Zzyzx, California facts for kids
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Freeway exit sign to Zzyzx Road off Interstate 15
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Zzyzx (// ZY-zəks), formerly Camp Soda and Soda Springs, is an unincorporated community in San Bernardino County, California, United States, within the boundaries of Mojave National Preserve. It is the former site of the Zzyzx Mineral Springs and Health Spa and now the site of the Desert Studies Center. The site is also the location of Lake Tuendae, originally part of the spa, and now a refuge habitat of the endangered Mohave tui chub.
Zzyzx Road is a 4.5-mile-long (7.2 km), part paved and part dirt, rural collector road in the Mojave Desert. It runs from Interstate 15 generally south to the Zzyzx settlement.
The settlement is in area codes 442 and 760 and ZIP Code 92309. The nearest town is Baker, California, 7 miles (11 km) north on I-15. Las Vegas, Nevada, is the nearest major city, about 100 miles (160 km) northeast.
Soda Springs, a natural spring, has long seen human activity. The area was a prehistoric quarry site, and projectile points and rock art can be found in the area. The Mojave Road ran past the spring which was guarded by the Hancock Redoubt in 1860, during the Bitter Spring Expedition and by Camp Soda Springs, garrisoned by the U. S. Army from 1867 to 1870. Later Soda Springs was the name of the station of the Tonopah and Tidewater Railroad that passed there. Remnants of a wagon road stop and railroad artifacts are readily seen. Evaporative salt mining and mill sites can be found here as well.
Curtis Howe Springer gave the made-up name Zzyzx to the area in 1944, claiming it to be the last word in the English language. He established the Zzyzx Mineral Springs and Health Spa in 1944 at the spot, which was federal land, after filing mining claims for 12,000 acres (49 km2) surrounding the springs. He used the springs to bottle his water and provide drinks for travelers through the hot desert. Springer also imported animals from around the country to attract more families to visit his ranch. He used Zzyzx until 1974, when the land was reclaimed by the government.
Since 1976, the Bureau of Land Management has allowed California State University to manage the land in and around Zzyzx. A consortium of CSU campuses use it as their Desert Studies Center.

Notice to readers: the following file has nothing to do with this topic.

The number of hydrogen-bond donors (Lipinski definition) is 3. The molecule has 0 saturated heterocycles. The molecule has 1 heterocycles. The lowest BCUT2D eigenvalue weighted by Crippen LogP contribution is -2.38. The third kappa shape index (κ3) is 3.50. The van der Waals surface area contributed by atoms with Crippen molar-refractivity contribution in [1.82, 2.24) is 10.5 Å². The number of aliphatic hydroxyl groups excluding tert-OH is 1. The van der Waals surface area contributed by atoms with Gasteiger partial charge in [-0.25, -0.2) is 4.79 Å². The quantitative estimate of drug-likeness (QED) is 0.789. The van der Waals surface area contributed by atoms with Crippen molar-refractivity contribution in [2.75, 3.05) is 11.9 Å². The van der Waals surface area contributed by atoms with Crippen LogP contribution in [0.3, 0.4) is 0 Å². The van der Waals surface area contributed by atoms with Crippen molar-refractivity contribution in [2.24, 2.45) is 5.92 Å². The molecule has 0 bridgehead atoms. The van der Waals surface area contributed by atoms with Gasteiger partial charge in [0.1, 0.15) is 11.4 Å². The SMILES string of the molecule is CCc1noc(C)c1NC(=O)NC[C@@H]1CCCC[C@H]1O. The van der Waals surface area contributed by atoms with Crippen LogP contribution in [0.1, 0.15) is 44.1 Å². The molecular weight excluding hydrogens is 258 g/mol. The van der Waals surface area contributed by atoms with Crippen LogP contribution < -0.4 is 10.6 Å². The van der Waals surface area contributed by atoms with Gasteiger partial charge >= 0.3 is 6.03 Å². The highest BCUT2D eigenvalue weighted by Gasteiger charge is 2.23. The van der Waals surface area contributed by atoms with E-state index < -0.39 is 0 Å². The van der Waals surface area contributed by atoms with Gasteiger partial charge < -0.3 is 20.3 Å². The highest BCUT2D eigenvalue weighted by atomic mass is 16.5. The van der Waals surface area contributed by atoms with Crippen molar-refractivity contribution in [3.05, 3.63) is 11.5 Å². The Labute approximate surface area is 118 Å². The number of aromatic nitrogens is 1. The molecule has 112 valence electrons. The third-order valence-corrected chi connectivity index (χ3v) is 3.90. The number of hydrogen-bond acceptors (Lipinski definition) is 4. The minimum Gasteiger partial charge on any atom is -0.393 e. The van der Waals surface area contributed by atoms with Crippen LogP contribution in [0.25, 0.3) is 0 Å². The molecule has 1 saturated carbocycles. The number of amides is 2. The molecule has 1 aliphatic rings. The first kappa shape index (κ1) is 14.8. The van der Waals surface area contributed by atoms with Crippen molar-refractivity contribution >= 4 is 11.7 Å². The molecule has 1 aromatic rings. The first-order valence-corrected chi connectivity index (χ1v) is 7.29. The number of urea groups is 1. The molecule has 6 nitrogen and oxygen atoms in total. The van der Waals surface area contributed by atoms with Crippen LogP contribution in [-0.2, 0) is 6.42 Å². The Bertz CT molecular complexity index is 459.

The name appeared as "Zzyzx Springs" in Dmitri Borgmann's 1967 book Beyond Language. In 1977 Borgman noted his source as being "an old, undated map of San Bernardino County published by the Automobile Club of Southern California" and repeated his description of the settlement as being "a hydrologic feature and privately owned spa in San Bernardino County, California, about 8.5 miles south of Baker, on the western edge of Soda Dry Lake, off the abandoned right-of-way of the old Tonopah and Tidewater Railroad." After Borgmann's book, the 1973 Hammond Ambassador World Atlas began to show the place, labeling it as "Zzyzx" without the "Springs"; the 1976 Rand-McNally Commercial Atlas and Marketing Guide followed suit.
Zzyzx as a settlement, and Zzyzx Spring as a water feature, were approved as a place name by the United States Board on Geographic Names on June 14, 1984. As is the case with the road, Zzyzx, California, is the USBGN's lexicographically greatest (alphabetically last, at least in Latin alphabetical order) place name. It has frequently been noted on lists of unusual place names.
In popular culture
- A 1997 song called "Zzyzx Scarecrow" by the band Stavesacre from their album Absolutes.
- A 2003 album called Zzyzx by Zeromancer.
- In the 2004 novel by Michael Connelly called The Narrows, Zzyzx Road is where the bodies are buried.
- A 2005 suspense film, Zzyzx, was directed by Richard Halpern.
- A 2006 rock song called "Zzyzx Rd." by Stone Sour from their album Come What(ever) May.
- Zzyzx is the name of an amoral research facility in the 2007 American TV series Kyle XY
Zzyzx, California Facts for Kids. Kiddle Encyclopedia.